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When Saguaro (AZ) traveled to Highlands Ranch, CO, to take on Valor Christian before a nationally televised audience last August, viewers were supposed to see star quarterback Dylan McCaffrey -- the next son in the line of succession for one of the sport's most impressive lineages.
Instead, the visitor's little-known signal-caller took the center of the stage. McCaffrey was good, but Massingale was unbelievable, racking up 178 yards on 16 carries, completing 10 of 11 passes for another 159 yards through the air, and accounting for four of Saguaro's seven touchdowns.
In June, the 5-foot-11 Massingale committed to Air Force -- where he would appear to be a natural schematic fit. In the meantime, however, the Sabercats' field general is drawing comparisons to another diminutive quarterback who scrambled to the Heisman Trophy at Texas A&M.
"He's a Johnny Manziel-like guy," Saguaro head coach Jason Mohns says. "You put the ball in his hands and let him make plays. He can do it with his arm, and he can do it with his legs."
Indeed, he can. Massingale's dual-threat success against Valor Christian was no aberration. All told, Massingale completed over 71 percent of his throws for 2,291 yards and rushed for 1,012 yards in 2016, leading Saguaro to its fourth consecutive state title.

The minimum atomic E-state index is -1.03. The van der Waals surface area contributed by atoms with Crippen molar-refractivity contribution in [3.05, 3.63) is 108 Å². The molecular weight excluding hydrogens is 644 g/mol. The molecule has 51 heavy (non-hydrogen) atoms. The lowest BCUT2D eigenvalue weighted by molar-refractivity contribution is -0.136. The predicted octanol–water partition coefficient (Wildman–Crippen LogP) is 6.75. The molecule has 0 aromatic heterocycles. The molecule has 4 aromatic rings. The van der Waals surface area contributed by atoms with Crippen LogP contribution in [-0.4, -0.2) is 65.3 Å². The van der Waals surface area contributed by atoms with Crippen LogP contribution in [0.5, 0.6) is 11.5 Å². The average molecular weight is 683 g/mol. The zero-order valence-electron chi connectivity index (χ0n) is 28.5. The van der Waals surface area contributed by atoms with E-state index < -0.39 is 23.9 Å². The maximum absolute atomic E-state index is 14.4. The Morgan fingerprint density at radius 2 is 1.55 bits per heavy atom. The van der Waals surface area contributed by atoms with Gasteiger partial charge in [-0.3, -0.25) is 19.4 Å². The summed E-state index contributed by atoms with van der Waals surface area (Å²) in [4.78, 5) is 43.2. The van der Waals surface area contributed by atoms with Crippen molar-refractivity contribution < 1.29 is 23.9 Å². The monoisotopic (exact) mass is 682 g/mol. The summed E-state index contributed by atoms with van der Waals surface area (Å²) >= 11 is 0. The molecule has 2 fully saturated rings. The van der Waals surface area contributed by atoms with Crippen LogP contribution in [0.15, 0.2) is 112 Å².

The following run is not rare for Massingale. In fact, he creates and makes plays like this so often that it begins to feel routine. It's not.
The Manziel comparison is an obvious one. Massingale bears a striking resemblance to the former Aggies star on film. But Massingale isn't a carbon copy of another player. His unique skill set is made even more unique by intangibles that are the envy of coaches everywhere.
"He's the perfect kid to coach," Mohns says. "He has a great personality and great demeanor. He's a tough competitor, and he's a great leader. He does all the things you want a kid to do.
"He's really the total package when you talk about both skills and composition as far as the kind of person he is. He holds himself to a high standard, and the kids respect him and play hard for him as a result. Our guys know that Max is going to give us everything he has. He's going to do whatever it takes to win."
Despite Massingale rushing for more than 1,000 yards last season, Mohns asserts that his quarterback was actually being restrained by play-calling that aimed to keep him upright as often as possible.
"We didn't even cut him loose last year," Mohns says. "After Max, we didn't really have good quarterback depth, so we had to be careful with him. This year, we have two pretty good quarterbacks behind him, so we're not going to bubble-wrap him quite as much."
Both revelations are unfortunate for opposing defenses in 2017. Last Friday, Massingale was dominant in a season-opening 41-13 victory at Tucson (AZ) Catalina Foothills, going 17 for 20 for 254 yards through the air and adding another 67 yards on nine carries.
"He's the perfect fit for our offense with his dual threat ability," Mohns says. "We love him. When we have a kid like him, we can really run our offense to its full capabilities."
On Saturday, Massingale and the Sabercats will travel to Henderson, NV, for a date with Liberty. The game is streaming live on FloFootball.
How to Watch Liberty High School vs Saguaro High SchoolOn TV: Available on Roku and Apple TV 4 -- download the FloSports app now.
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